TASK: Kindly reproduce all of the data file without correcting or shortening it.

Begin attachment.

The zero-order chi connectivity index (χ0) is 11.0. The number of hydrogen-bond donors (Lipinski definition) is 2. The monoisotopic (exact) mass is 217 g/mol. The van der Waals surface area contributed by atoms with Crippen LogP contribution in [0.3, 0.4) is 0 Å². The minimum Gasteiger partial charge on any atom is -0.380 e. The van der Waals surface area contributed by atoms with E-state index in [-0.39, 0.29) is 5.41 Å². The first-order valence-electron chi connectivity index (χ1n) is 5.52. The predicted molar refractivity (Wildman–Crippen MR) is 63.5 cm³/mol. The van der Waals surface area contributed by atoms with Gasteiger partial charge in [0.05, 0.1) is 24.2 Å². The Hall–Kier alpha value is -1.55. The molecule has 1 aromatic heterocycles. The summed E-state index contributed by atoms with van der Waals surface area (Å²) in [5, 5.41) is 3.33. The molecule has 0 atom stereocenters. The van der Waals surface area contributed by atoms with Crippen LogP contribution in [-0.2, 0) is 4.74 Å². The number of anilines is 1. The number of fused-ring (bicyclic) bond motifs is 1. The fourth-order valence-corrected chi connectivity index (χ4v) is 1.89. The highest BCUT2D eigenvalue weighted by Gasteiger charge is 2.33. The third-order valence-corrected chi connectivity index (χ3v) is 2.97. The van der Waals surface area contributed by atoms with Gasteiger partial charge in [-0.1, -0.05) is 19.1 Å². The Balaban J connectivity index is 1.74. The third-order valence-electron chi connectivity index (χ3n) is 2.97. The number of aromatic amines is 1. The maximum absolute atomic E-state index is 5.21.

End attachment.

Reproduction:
The zero-order chi connectivity index (χ0) is 11.0. The number of hydrogen-bond donors (Lipinski definition) is 2. The monoisotopic (exact) mass is 217 g/mol. The van der Waals surface area contributed by atoms with Crippen LogP contribution in [0.3, 0.4) is 0 Å². The minimum Gasteiger partial charge on any atom is -0.380 e. The van der Waals surface area contributed by atoms with E-state index in [-0.39, 0.29) is 5.41 Å². The first-order valence-electron chi connectivity index (χ1n) is 5.52. The predicted molar refractivity (Wildman–Crippen MR) is 63.5 cm³/mol. The van der Waals surface area contributed by atoms with Gasteiger partial charge in [0.05, 0.1) is 24.2 Å². The Hall–Kier alpha value is -1.55. The molecule has 1 aromatic heterocycles. The summed E-state index contributed by atoms with van der Waals surface area (Å²) in [5, 5.41) is 3.33. The molecule has 0 atom stereocenters. The van der Waals surface area contributed by atoms with Crippen LogP contribution in [-0.2, 0) is 4.74 Å². The number of anilines is 1. The number of fused-ring (bicyclic) bond motifs is 1. The fourth-order valence-corrected chi connectivity index (χ4v) is 1.89. The highest BCUT2D eigenvalue weighted by Gasteiger charge is 2.33. The third-order valence-corrected chi connectivity index (χ3v) is 2.97. The van der Waals surface area contributed by atoms with Gasteiger partial charge in [-0.1, -0.05) is 19.1 Å². The Balaban J connectivity index is 1.74. The third-order valence-electron chi connectivity index (χ3n) is 2.97. The number of aromatic amines is 1. The maximum absolute atomic E-state index is 5.21.